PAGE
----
Approaches that have caused me to drop out of recruitment processes:

  • multiple choice coding tests
  • take home coding exercises
  • writing essays about my background
  • creating presentations

All of the above mean a very formal process that does not factor in the individuality of the candidate.

I turned up for an interview and was asked to do a multiple choice coding test. Had I known this was part of the process I would have pulled out earlier. Immediately upon turning up at the company I was taken into a room, and left with a bit of paper and a pen for 30 minutes. I was finished in ten minutes and had to sit bored for twenty minutes. Then I had to wait for an additional twenty minutes as the test was marked, only to be told that I had passed “like they knew I would”. I wasn’t being treated as an individual human, I was being treated as a gradeable cog in a machine. The interview process was pointlessly bureaucratic and inflexible which didn’t create a favourable impression of the company.

I was consulting at a company that used online multiple choice coding tests as part of their filtering process, and they would only move forward with people who gained more than 80% on the test. I paid to go through one of the tests they used, in a programming language that I didn’t know. I achieved a mark of more than 80%. I suspect that my lack of knowledge meant that I was able to interpret ambiguity in the question in a way that someone with more experience might stumble and go “do you mean X or Y?” “well, it depends on the scenario, are we doing Thing A, Thing B, or Thing C”? I suspect the test filtered out people that were experienced, rather than filtered out inexperience.

I dislike take home coding tests. I usually drop out of interview processes that use them. Very often the team creating them haven’t actually done the exercise. Often the team creating them have more domain knowledge and underestimate how long the test will take. I’ve never seen any company that uses coding tests, look at the online portfolio of a candidate, which again means that the people coming through the recruitment process are not being viewed on the individual skills and what they can uniquely bring to the company, they are being evaluated as a homogenous resource.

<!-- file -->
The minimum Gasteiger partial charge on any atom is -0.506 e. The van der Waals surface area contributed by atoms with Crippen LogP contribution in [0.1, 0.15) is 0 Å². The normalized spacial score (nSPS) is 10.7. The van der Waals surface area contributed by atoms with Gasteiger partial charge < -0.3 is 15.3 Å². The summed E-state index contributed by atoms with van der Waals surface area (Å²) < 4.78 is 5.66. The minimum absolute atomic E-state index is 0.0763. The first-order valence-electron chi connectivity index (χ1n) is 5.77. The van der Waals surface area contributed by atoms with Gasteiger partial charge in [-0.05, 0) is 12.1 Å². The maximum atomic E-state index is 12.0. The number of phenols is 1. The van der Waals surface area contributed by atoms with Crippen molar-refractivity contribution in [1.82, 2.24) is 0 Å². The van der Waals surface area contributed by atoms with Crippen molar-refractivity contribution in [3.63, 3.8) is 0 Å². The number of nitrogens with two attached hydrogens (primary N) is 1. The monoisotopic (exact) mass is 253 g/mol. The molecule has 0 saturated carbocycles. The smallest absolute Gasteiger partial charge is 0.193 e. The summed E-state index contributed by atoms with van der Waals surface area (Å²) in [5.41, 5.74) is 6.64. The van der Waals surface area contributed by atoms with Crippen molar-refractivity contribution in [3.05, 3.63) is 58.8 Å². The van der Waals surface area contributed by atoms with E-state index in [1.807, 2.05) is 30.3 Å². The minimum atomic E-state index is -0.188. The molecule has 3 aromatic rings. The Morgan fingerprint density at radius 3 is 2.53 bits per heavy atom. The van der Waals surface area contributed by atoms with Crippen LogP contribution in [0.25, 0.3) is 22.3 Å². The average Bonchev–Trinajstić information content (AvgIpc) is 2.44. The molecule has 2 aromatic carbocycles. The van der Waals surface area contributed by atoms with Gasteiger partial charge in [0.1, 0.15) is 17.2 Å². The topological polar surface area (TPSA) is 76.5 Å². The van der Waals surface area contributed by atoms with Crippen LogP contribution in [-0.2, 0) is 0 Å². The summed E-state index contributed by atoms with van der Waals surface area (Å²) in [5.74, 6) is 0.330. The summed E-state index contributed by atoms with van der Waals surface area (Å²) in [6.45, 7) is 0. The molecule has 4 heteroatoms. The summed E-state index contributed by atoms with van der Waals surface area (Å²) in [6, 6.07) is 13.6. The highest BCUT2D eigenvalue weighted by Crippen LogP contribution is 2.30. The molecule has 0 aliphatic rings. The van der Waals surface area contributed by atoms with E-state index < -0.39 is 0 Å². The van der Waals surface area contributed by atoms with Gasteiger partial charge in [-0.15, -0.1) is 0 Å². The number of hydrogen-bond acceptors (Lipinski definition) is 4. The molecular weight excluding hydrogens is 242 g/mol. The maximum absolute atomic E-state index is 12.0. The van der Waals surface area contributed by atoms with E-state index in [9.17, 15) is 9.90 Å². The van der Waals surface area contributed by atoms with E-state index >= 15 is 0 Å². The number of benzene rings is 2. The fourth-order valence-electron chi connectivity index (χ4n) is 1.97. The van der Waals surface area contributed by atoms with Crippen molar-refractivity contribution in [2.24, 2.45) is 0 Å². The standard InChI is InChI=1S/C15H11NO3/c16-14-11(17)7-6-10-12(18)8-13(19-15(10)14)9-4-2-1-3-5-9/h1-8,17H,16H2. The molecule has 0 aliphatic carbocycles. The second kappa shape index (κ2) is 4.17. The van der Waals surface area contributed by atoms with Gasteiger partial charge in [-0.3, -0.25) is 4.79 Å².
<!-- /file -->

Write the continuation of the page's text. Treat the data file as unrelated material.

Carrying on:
Even though many of the above items are used to avoid bias in the recruitment process, I think they bias towards people who have time. These tests are harder for people to do if they have young children, or a current job that takes a lot of time, or a whole host of non-skill related responsibilities. If someone is actively looking for work and are faced with 3 or 4 hours of extra work for each application, that doesn’t feel like the most inclusive recruitment process.

I once pulled out of a recruitment process that required me to write an essay on my background and how well I did at school in science and maths. After more than 20 years of experience, I was being asked about Maths at school, rather than the 100+ projects I’d created on Github. That didn’t seem like a process that was designed to recruit experienced staff.

I’ve dropped out of processes that required me to create presentations and then present them in the interview. I could do a presentation. I’ve prepared and presented hundreds over the years, at conferences and the evidence is online.

Most of the time I drop out because I see from the process that the company is not interested in me as an individual. Ther are interested in a standarised process. The standardised process takes a lot of the work off the company and puts it all on the candidate. Most of the work on the candidate is assigned without the candidate even having spoken to someone at the company or identifying if the company is a good fit for them. I take the view that if the recruitment process is not a good fit for me, then the company has actively created the process to filter people like me out, and therefore I have to assume that I’m not a good fit for the company and drop out.